Through the provision of loans, its existing expertise and scale in these areas, China is evidently helping Pakistan build capabilities that were previously not in the discussion, at least on the forefront. Pakistan is indicating as much by also proclaiming intent to secure its own “independent satellite navigation for both civilian and strategic purposes.” There is an implication that satellite navigation (SATNAV) is being sought for military purposes, i.e. supporting delivery platforms and stand-off range munitions. Thus – and to an extent, quite suddenly – China has made Pakistan’s space program a strategic factor.

Pursuing Defence Alignment

The Project Azm FGF could potentially be the litmus test for determining if genuine alignment can be had between Pakistan and China in terms of defence requirements. In pursuing a clean-sheet design, it would make sense for Pakistan to seek both China’s expertise and scale to make Project Azm cost-effective. But scale is contingent on Project Azm also meeting the requirements of the PLAAF and/or PLAN. Today, the PLAAF’s principal next-generation fighter is the J-20; the J-10 and J-11 are still being produced as mainstay fighters for both the PLAAF and PLAN (albeit, the latter is largely focused on J-11 derivatives).

For Pakistan, the goal is to make qualitative drivers – such as a truly capable FGF – cost-effective, and for that, it will require access to China’s marquee development efforts. The question now is whether China is in enough need of Pakistan to facilitate that unprecedented course, especially in terms of opening access to its cutting-edge (and sensitive or non-export centric) technology. The geo-strategic ingredients for this could already be in play thanks to the White House’s efforts to break the ice with North Korea (and, as an implication, cool ties between China and its sole official ally). However, the continued sense that Pakistan wishes to maintain its position as a US ally could be among the obstacles to its own defence interests.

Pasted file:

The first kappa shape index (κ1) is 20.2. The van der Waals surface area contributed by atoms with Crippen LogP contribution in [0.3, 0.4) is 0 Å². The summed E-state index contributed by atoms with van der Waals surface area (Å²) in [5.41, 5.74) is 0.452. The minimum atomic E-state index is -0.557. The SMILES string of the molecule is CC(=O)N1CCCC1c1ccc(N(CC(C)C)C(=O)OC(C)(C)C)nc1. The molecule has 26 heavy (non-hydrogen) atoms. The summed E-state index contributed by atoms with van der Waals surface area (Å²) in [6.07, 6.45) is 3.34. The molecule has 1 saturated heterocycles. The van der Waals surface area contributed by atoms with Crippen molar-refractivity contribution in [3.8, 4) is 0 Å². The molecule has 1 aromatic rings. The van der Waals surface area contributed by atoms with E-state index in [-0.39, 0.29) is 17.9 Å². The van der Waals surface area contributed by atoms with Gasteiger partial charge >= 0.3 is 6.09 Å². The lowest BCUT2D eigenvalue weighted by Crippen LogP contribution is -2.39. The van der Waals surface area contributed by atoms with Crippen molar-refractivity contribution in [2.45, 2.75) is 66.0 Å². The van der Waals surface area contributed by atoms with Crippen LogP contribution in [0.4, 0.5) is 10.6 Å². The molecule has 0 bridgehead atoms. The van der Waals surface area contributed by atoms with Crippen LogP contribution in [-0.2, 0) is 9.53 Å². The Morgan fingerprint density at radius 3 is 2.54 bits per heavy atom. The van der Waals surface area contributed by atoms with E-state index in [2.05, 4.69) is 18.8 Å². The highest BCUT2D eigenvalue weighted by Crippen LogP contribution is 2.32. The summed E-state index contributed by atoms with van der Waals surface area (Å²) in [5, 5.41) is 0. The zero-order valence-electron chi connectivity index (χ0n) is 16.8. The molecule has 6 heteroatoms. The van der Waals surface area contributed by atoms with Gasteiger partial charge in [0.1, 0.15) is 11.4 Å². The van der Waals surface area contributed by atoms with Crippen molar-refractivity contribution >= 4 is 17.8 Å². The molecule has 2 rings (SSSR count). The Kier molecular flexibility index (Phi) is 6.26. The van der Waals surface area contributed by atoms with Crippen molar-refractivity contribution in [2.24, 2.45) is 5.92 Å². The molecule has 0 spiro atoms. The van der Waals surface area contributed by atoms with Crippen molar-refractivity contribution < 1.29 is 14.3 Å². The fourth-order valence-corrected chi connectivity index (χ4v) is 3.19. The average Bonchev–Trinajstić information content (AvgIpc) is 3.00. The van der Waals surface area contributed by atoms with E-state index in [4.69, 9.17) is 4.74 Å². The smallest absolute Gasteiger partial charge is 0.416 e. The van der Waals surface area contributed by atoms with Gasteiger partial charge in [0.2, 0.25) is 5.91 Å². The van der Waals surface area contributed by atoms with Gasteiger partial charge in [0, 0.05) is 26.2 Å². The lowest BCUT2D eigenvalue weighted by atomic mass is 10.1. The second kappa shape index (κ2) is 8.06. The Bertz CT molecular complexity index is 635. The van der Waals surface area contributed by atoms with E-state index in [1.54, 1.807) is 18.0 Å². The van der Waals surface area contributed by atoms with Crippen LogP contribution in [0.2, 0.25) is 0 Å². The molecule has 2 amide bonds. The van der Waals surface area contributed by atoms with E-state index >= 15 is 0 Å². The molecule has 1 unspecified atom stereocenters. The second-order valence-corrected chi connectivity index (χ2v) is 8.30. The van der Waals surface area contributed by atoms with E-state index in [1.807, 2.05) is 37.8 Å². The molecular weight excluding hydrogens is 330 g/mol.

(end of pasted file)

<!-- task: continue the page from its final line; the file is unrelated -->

[1]  “Pakistan Signs Contract To Acquire Two Chinese Naval Warships”. Associated Press of Pakistan. 01 June 2018. URL: (Last Accessed: 02 June 2018).

[2]  Ministry of Defence Production (MoDP) Yearbook 2015-2016 Part II. Government of Pakistan. p83

[3] Naveed Siddiqui. “Intruders traced on radar won’t be able to go back, warns air chief.” Dawn News. 07 December 2017. URL: (Last Accessed: 09 June 2018).

[4] MoDP. 2015-2016. Part II. p83.

[5] Lynn Kuok. “Negotiating the Indo-Pacific security landscape: What the Shangri-La Dialogue tells us.’ Brookings Institute. 08 June 2018. URL: (Last Accessed: 09 June 2018).

[6] Ibid.

[7] “Pakistan Successfully Acquires Another Communication Satellite.” Associated Press of Pakistan. 22 March 2018. URL: (Last Accessed: 09 June 2018).

[8] “Indigenous Facility Planned To Develop Satellites.” Associated Press of Pakistan. 14 May 2018. URL: (Last Accessed: 09 June 2018).

[9]  “Public Sector Development Programme.” Ministry of Planning, Development and Reform. Government of Pakistan. June 2018. URL: (Last Accessed: 28 April 2018).